Evaluation of chlorfenapyr for control of the bed bug, Cimex lectularius L.

Alvaro Romero, Michael F. Potter, Kenneth F. Haynes

Research output: Contribution to journalArticlepeer-review

38 Scopus citations


BACKGROUND: The presence of bed bug populations resistant to pyrethroids demands the development of new control tactics, including the use of insecticides with new modes of action. Insecticides that disrupt oxidative phosphorylation in insect mitochondria can be an option. Laboratory assays were used to measure the toxicity of chlorfenapyr to susceptible strains and two strains highly resistant to pyrethroids. The effectiveness of two chlorfenapyr-based formulations was compared, and behavioral responses of bed bugs to dry residues of aerosol sprays were evaluated. RESULTS: Chlorfenapyr was effective against all bed bug strains, killing them at a similar rate, regardless of their susceptibility status to pyrethroids. Dry residues aged for 4 months were as toxic as fresh dry residues. The aerosol formulation had contact activity and caused faster mortality than a water-based formulation. Bed bugs did not avoid resting on surfaces treated with aerosol. CONCLUSION: Chlorfenapyr is an option for controlling pyrethroid-resistant bed bugs. While it does not cause quick knockdown, its long residual activity and no avoidance behavior of bed bugs to dry residues appear to make this insecticide suitable for bed bug control. A faster insecticidal effect is obtained with the aerosol formulation, suggesting greater bioavailablity of the toxicant.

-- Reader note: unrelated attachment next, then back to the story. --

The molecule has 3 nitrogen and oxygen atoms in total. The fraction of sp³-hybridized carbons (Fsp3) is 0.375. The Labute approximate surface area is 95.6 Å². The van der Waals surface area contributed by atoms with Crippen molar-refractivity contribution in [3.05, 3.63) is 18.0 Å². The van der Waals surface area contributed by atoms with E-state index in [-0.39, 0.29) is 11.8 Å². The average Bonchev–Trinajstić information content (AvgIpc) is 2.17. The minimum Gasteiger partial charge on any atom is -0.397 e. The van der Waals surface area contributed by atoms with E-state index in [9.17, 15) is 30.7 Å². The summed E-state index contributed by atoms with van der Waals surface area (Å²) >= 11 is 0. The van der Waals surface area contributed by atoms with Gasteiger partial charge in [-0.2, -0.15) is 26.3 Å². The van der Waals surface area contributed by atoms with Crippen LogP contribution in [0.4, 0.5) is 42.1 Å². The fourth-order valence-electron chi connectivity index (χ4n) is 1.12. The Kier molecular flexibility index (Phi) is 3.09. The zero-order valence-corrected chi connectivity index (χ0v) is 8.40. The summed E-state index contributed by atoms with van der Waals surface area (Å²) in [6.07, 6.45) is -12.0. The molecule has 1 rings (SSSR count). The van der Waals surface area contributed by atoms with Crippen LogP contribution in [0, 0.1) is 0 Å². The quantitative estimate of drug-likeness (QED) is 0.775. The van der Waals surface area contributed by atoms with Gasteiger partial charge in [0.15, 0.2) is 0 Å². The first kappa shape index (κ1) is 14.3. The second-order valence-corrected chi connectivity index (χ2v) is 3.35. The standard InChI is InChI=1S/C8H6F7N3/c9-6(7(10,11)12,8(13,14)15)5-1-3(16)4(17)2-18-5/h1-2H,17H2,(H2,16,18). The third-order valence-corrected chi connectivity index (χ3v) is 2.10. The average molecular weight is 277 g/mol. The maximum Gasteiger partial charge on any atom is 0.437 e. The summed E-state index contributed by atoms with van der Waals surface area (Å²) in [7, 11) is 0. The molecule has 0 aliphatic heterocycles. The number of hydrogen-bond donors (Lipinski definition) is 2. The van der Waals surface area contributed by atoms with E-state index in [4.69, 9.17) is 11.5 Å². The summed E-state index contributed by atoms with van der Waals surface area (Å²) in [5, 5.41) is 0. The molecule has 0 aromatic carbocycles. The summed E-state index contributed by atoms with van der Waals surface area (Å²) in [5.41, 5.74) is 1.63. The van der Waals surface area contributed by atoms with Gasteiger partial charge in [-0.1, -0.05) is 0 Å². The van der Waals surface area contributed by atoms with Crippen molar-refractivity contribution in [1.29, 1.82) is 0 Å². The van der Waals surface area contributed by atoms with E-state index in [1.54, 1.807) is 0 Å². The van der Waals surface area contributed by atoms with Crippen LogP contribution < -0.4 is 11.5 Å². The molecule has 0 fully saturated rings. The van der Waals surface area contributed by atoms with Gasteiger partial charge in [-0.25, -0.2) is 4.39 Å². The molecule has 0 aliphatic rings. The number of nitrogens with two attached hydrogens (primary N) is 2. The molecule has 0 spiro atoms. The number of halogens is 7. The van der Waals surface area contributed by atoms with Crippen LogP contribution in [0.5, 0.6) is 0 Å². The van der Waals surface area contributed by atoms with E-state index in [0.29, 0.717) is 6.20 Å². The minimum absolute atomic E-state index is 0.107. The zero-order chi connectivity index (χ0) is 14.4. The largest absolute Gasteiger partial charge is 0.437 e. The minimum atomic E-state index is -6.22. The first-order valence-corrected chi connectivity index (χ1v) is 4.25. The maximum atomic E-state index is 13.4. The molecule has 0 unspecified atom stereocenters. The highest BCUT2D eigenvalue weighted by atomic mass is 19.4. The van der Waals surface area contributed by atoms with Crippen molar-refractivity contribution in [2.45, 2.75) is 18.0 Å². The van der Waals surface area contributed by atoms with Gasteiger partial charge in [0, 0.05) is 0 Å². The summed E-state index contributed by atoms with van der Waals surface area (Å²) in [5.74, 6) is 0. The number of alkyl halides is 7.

Original languageEnglish
Pages (from-to)1243-1248
Number of pages6
JournalPest Management Science
Issue number11
StatePublished - Nov 2010


  • Bed bug
  • Chlorfenapyr
  • Insecticide resistance
  • Laboratory evaluations

ASJC Scopus subject areas

  • Agronomy and Crop Science
  • Insect Science


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